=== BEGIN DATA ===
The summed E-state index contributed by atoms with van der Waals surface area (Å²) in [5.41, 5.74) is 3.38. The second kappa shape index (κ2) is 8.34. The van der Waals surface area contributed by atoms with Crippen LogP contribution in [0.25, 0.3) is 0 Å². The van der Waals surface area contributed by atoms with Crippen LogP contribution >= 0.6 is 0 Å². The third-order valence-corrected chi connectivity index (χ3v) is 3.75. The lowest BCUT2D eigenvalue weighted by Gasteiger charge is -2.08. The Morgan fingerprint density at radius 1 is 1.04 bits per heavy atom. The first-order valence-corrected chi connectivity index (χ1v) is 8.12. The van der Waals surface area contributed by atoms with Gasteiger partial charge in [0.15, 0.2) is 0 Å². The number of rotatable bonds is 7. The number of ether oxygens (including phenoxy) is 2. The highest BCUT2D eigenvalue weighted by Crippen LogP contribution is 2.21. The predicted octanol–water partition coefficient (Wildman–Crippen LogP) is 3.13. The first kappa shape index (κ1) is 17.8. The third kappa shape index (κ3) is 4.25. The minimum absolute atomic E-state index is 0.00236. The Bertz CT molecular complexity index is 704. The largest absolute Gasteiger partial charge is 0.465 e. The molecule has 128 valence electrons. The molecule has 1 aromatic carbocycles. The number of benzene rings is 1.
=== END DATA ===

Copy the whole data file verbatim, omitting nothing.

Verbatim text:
The summed E-state index contributed by atoms with van der Waals surface area (Å²) in [5.41, 5.74) is 3.38. The second kappa shape index (κ2) is 8.34. The van der Waals surface area contributed by atoms with Crippen LogP contribution in [0.25, 0.3) is 0 Å². The van der Waals surface area contributed by atoms with Crippen LogP contribution >= 0.6 is 0 Å². The third-order valence-corrected chi connectivity index (χ3v) is 3.75. The lowest BCUT2D eigenvalue weighted by Gasteiger charge is -2.08. The Morgan fingerprint density at radius 1 is 1.04 bits per heavy atom. The first-order valence-corrected chi connectivity index (χ1v) is 8.12. The van der Waals surface area contributed by atoms with Gasteiger partial charge in [0.15, 0.2) is 0 Å². The number of rotatable bonds is 7. The number of ether oxygens (including phenoxy) is 2. The highest BCUT2D eigenvalue weighted by Crippen LogP contribution is 2.21. The predicted octanol–water partition coefficient (Wildman–Crippen LogP) is 3.13. The first kappa shape index (κ1) is 17.8. The third kappa shape index (κ3) is 4.25. The minimum absolute atomic E-state index is 0.00236. The Bertz CT molecular complexity index is 704. The largest absolute Gasteiger partial charge is 0.465 e. The molecule has 128 valence electrons. The molecule has 1 aromatic carbocycles. The number of benzene rings is 1.